When “prior authorization” becomes a medical obstacle

Slowly but steadily, Marlene Nathanson was recovering. She had a stroke in November 2022 at her home in Minneapolis and spent a week in the hospital; Later, when she arrived at St. Paul's Episcopal Homes for rehabilitation, she could not walk. The weakness of her right arm and hand made her unable to feed herself and her speech remained somewhat slurred.

But after three weeks of physical, occupational and speech therapy, “she was making good progress,” said her husband, Iric Nathanson. “Her therapists were very encouraging.” Mrs. Nathanson, then 85, had begun getting around using a walker. Her arm was getting stronger and her speech was almost back to normal.

Then, one Wednesday afternoon, one of his therapists told the Nathansons that their Medicare Advantage plan had denied a request to cover additional care. “You must leave our facility by Friday,” the therapist said, apologetically.

Mr. Nathanson, then 82, felt anxious and angry. He didn't see how he could get home care aids and equipment in 48 hours. Furthermore, he said, “it didn't seem right that therapists and professionals couldn't determine the course of his treatment” and had to give in to the dictates of an insurance company. “But apparently it happens a lot.”

It does. Traditional Medicare rarely requires so-called prior authorization for services. But virtually all Medicare Advantage plans invoke it before agreeing to cover certain services, especially those that carry high prices, such as chemotherapy, hospital stays, nursing home care and home care.

“Most people run into this problem at some point if they stay in a Medicare Advantage plan,” said Jeannie Fuglesten Biniek, associate director of the Medicare Policy Program at KFF, the nonprofit health policy research organization . After years of strong growth, more than half of Medicare beneficiaries are now enrolled in Advantage plans, administered by private insurance companies.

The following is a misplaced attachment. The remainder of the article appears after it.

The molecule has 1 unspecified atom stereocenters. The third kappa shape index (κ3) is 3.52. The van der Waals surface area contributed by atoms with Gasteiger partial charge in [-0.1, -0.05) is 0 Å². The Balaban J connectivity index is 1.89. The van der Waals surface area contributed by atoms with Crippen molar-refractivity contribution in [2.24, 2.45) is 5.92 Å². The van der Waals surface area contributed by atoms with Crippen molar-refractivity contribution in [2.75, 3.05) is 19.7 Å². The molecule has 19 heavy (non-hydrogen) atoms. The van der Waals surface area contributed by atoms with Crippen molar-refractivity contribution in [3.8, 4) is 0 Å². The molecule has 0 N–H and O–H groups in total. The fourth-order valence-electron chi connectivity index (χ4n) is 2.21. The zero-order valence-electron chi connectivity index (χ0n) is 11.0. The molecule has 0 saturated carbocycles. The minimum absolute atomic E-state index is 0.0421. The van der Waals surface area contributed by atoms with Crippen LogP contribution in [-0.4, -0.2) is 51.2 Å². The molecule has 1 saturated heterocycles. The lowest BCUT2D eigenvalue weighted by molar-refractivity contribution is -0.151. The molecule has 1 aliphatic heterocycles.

In 2021, these plans received more than 35 million prior authorization requests, and about two million, or 6%, were denied in whole or in part, according to a KFF analysis.

“The rationale that plans use is that they want to prevent unnecessary, ill-advised or wasteful care,” said David Lipschutz, associate director of the nonprofit Center for Medicare Advocacy, who often hears complaints about prior authorization from both patients and of healthcare workers. But, he added, it is also “a cost containment measure”. Insurers can save money by limiting coverage; they also learned that few recipients challenge denials, even though they are entitled to them and usually win when they do.

Medicare Advantage plans are capitated, meaning they receive a fixed amount of public dollars per patient each month and can keep more of those dollars if prior authorization reduces expensive services. “Plans are making financial decisions rather than medical decisions,” Lipschutz said. (Medicare Advantage has never saved money for the Medicare program.)

Such criticisms have been circulating for years, reinforced by two reports from the Department of Health and Human Services' Office of Inspector General. In 2018, a report found “widespread and persistent” problems related to denial of prior authorization and payments to providers. He noted that Advantage plans overturned 75% of such denials when patients or providers appealed.

In 2022, a second Inspector General report revealed that 13% of denied prior authorization requests met Medicare coverage rules and were likely to be approved by traditional Medicare.

By then, according to a KFF analysis, the percentage of prior authorization denials overturned on appeal had reached 82%, raising the possibility that many “should not have been denied in the first place,” Dr. Biniek said.

Yet few denials – only about 11% – are challenged. Last year, a KFF study found that 35 percent of all Medicare beneficiaries didn't know they had the legal right to appeal; 7% mistakenly thought they did not have this right.

Additionally, the appeals process can be complex, a burden for those already struggling with health crises. “Insurers may deny more aggressively because they know people won't appeal,” Dr. Biniek added.